Summer monsoon in southern California
Time for summer thunderstorms
In general, southern California rarely gets rain in the summer. Some years, it doesn't even get much rain in the winter or spring, either. But, many years, there's a special kind of weather flow into the area called the southwest monsoons. It's similar to the monsoon season in places like India and parts of Africa and Asia, but nowhere as strong. It starts with a ridge of high press that "circulates" tropical moisture around and into southern California and Arizona. When the warm moist air hits the cooler mountains, it rises and condenses into thunderstorms. Most of the storms are confined to the mountains, but some make their way over to the coast.
In the last few years, however, there have been fewer and fewer thunderstorms in the mountains and those that did occur had little rain. But, in some years, there was so much rain that there would be flash flooding. Rain also hits various areas of the desert resulting in flash floods that can wash out roads and cause mudslides.
All of the photos in this article were provided by me, but mostly taken a few years back and most are in 35mm. Many of them were taken before the last major wildfire in 2007. Some of them may have had the clouds slightly enhanced because the cheap cameras I had would overexpose and make the weather look a lot brighter. We haven't really had a good monsoon season here since about 2006 or 2007, though we did have some head waves and I did hear some thunder about twenty miles inland from the coast.
***Lightning is dangerous! If you hear thunder, lightning may not be far away. Stay safe!
Weather in the mountains
Here are a few links to places that show the weather in the mountains in southern California and the desert. That way, you can see when the thunderstorms are happening or about to happen. Usually, the best sign of a coming monsoon thunderstorm is when the humidity and dewpoints get really high and the sky is at least partly cloudy. Most storms begin to form in the late morning around 11 a.m. or noon and usually peak about 2 or 3 p.m. give or take a few hours.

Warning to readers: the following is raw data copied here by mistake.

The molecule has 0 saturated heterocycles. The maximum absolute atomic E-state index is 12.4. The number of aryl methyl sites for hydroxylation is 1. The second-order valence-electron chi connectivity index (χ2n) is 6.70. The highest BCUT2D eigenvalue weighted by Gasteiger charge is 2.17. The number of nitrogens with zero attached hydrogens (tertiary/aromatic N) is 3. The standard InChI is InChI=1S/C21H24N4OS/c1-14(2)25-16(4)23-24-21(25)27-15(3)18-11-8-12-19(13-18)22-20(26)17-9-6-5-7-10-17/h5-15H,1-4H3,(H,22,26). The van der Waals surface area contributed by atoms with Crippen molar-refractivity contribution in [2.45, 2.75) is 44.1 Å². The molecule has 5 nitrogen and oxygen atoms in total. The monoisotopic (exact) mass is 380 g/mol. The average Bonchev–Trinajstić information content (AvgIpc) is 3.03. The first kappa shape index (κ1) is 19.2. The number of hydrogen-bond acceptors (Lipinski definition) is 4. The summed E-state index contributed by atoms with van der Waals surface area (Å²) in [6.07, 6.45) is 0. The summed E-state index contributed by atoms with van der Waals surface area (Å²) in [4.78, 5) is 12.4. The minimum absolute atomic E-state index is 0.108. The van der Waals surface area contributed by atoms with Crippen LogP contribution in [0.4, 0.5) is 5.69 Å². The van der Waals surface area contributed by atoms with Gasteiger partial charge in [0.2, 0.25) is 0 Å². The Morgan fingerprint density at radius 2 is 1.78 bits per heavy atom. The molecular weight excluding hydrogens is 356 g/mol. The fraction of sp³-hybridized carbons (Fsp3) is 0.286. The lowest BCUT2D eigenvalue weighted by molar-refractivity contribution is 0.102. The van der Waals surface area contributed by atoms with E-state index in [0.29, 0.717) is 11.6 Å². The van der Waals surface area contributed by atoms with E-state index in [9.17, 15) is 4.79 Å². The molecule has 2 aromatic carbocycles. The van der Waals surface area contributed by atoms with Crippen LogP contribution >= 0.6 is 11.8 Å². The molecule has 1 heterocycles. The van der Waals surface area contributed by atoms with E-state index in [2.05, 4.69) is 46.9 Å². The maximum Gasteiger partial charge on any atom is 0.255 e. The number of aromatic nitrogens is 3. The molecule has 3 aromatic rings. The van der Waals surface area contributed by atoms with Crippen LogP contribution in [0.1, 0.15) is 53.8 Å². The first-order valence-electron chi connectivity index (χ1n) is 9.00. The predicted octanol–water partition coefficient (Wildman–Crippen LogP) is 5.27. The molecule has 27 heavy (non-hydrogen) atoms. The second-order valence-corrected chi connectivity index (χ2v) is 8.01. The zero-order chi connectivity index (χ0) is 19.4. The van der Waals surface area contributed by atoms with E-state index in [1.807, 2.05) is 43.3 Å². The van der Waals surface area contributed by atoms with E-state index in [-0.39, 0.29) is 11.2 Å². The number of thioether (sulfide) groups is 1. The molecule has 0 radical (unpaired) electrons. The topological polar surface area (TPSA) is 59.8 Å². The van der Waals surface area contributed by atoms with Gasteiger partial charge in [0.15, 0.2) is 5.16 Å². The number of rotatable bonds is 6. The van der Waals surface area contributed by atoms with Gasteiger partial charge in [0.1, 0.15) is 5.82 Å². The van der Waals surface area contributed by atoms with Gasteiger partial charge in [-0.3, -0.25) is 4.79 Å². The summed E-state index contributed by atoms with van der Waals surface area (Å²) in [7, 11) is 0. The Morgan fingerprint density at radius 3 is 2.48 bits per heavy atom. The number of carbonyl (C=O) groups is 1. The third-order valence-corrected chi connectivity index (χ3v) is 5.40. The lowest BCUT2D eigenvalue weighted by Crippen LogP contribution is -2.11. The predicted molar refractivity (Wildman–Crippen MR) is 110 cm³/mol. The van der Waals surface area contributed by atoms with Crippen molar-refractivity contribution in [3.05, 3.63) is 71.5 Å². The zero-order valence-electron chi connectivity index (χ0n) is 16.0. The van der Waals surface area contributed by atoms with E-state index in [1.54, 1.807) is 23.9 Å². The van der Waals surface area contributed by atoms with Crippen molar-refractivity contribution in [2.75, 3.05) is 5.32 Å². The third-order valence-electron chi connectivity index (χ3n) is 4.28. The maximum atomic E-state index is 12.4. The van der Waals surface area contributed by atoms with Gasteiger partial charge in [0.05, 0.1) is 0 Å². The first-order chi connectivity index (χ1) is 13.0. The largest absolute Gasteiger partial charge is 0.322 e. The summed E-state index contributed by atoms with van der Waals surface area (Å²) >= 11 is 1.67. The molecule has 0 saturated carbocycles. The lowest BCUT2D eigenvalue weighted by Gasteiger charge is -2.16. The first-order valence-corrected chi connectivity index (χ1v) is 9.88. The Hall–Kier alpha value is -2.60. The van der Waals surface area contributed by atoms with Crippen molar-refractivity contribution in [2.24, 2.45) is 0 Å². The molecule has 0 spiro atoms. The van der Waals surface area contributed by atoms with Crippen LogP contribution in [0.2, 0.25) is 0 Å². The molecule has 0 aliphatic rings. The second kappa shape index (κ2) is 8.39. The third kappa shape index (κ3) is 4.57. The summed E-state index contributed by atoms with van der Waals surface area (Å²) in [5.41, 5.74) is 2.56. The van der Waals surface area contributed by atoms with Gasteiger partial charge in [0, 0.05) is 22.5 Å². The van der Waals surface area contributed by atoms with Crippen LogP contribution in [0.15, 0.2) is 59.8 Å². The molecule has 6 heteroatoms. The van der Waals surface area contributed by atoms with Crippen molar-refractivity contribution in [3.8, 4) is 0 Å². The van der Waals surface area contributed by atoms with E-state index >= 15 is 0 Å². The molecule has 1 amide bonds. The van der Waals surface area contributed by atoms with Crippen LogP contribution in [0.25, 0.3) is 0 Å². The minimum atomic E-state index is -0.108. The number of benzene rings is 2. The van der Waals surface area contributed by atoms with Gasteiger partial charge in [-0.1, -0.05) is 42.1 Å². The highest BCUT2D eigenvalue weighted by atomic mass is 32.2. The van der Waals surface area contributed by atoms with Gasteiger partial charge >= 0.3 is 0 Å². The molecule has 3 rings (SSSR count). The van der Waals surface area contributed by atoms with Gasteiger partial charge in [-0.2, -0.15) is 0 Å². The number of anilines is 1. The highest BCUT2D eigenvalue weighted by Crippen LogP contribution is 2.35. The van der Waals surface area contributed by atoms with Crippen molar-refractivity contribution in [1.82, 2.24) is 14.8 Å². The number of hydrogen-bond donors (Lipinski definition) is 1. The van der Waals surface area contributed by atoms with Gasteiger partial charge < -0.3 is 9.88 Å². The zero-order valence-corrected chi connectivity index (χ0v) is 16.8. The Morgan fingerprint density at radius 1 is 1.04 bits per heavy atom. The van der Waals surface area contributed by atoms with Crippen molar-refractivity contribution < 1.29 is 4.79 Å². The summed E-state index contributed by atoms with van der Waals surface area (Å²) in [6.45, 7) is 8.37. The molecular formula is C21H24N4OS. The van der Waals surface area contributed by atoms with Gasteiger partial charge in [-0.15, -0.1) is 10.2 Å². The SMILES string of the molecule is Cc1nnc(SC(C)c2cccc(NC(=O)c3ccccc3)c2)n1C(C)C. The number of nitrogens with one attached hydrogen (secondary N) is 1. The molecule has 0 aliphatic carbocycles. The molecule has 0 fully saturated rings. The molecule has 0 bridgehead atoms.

Weather guides and fun gadgets
I picked out a few fun books and gadgets for all you weatherphiles to look at. Some of these items can help with weather identification and hold interesting stories.
Your basic weather ID book with information on cloud identification, severe weather, rain, etc. It's done in a reader-friendly way. Knowing which clouds and weather conditions will bring rain and thunderstorms will help if you want to find or avoid them.
For those who need the basic how and why on weather. The "Dummies" series is great because it breaks up the information into easy-to-read sections and has a lot of graphics to explain some of the more complicated issues.
I travel to view thunderstorms
This may sound strange, but I used to deliberately travel to the mountains and desert to look at and photograph thunderstorms. I also sometimes take photos to use as a reference for some of my landscape artwork. It's funny, because I used to be so scared of thunderstorms when I lived in the Detroit area as a kid. But, we get so little of any weather at all here and most of it is not very dangerous, so it's not as scary.
The photo in this section is of me several years ago in the desert in the middle of a thunderstorm in the desert. When I got down to the desert floor, I could see it still raining up in the hills where I was at. Then, lightening struct the top of the hill, but not where I was at before.
***That reminds me to tell everyone to be extra careful when out in storms, even ones that rarely have lightning or are viewed far away like the ones I photograph. First of all, if you hear thunder, lightning is probably very close and may even be close enough to strike you. Take cover in a car or building until it passes. Do not take shelter under trees or tall brush. If you are out in the open, stay low to the ground. Try to use tripods and other equipment with metals that are less conductive (or not at all).
I realize I am taking a risk going out in storms and wouldn't want anyone to get hurt because of what they read in this article. Many of the cloud formations I have photographed have not, yet, formed enough to create thunder and lightning or are at a great distance from me.
Santa Ysabel Storm
Check out this video on the monsoon
The video below was taken by a monsoon chaser in southern California very recently. He has several videos on different monsoon effects all around southern California. This one was done in Riverside in September 2014.
Chasing the monsoon in Southern California
Photos of monsoon cloud formations - Storms either forming or in progressClick thumbnail to view full-size
Do you ever go out and look for weather that's different than where it usually is where you live?
Do you chase or travel to view weather?
Do you like to photograph the sky?